The British Educational Suppliers Association (BESA) has advised schools to deal only with established IT suppliers and shun leasing deals that seem too good to be true.
The mis-selling of leased IT equipment has hit the headlines this week after a BBC Radio 5 Live investigation into the practice aired at the weekend.
The investigation found UK schools are being charged up to 10 times too much for laptops and other IT equipment through mis-sold lease agreements.
In one extreme case, Glemsford Primary School in Suffolk unwittingly signed up to a lease agreement and now owes £500,000 after its supplier, Direct Technology Solutions Ltd, went into administration.
Trade body BESA has more than 300 members, including ICT hardware suppliers such as RM, Steljes and HP.
BESA director general Dominic Savage said the mis-selling of leased IT is probably a "relatively small problem", but still urged schools to be vigilant.
"Our main message is if someone comes along with an offer that seems too good to be true, it probably is too good to be true," he told ChannelWeb.
"Schools ought to be dealing with someone they either know or who is a well-known name, particularly if they are a BESA member as we have a code of practice. If not, they should get advice if it is not a straight purchase, for instance from a local solicitor."
In the case of the school in Glemsford, the leasing agreement it unwittingly signed valued the laptops at £3,000 each. "This falls into the category of not being credible," Savage said. "It is appalling that Glemsford Primary School is faced with this but there has to be an onus on schools to be reasonable in the approach they are taking."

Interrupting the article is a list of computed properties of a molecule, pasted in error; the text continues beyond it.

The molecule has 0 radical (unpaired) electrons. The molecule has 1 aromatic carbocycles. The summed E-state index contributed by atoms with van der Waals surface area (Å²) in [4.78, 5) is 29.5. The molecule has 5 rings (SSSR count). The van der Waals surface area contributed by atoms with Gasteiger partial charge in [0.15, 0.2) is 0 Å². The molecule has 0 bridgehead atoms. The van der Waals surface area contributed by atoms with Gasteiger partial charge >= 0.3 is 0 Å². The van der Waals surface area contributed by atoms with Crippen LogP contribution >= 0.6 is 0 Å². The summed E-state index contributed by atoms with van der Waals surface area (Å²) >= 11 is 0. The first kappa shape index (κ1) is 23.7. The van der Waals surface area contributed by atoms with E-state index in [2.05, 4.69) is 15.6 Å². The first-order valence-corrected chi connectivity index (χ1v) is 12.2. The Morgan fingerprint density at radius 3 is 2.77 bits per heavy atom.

Colin Capewell, group sales director at educational supplier Stone Group, joined BESA in urging schools to shun suppliers that have not built up a list of references.
"There are some extremely good suppliers in the education sector that have been around for a long time and are here to stay, such as RM, Ergo, us and Viglen," he said.
Capewell said Stone wrote three times more leasing business last year than in 2010.
"We set up Stone Financial Services in 2009 as we were uncomfortable that our customers were being guided by financial institutions that were only thinking about themselves," he said. "We wanted to provide a duty of care to customers and ensure they know what they are signing up to when they take out a leasing agreement."
The BBC report hinted that the practice was not confined to just one rogue supplier and Savage also had his doubts.
"We do not know how widespread it is," he said. "Some schools may have been caught out at a level that makes them uncomfortable but not to Glemsford's level, and I suspect they would keep quiet about that."
Martin Tucker, a partner of the Leasing Advisory Service, agreed that just a few bad apples are giving reputable leasing providers a bad name.
"Leasing is the way forward for schools. Unfortunately it is always the minority who try and spoil it for the majority, and hopefully by these issues being aired, the majority of good suppliers can continue to provide an invaluable service."
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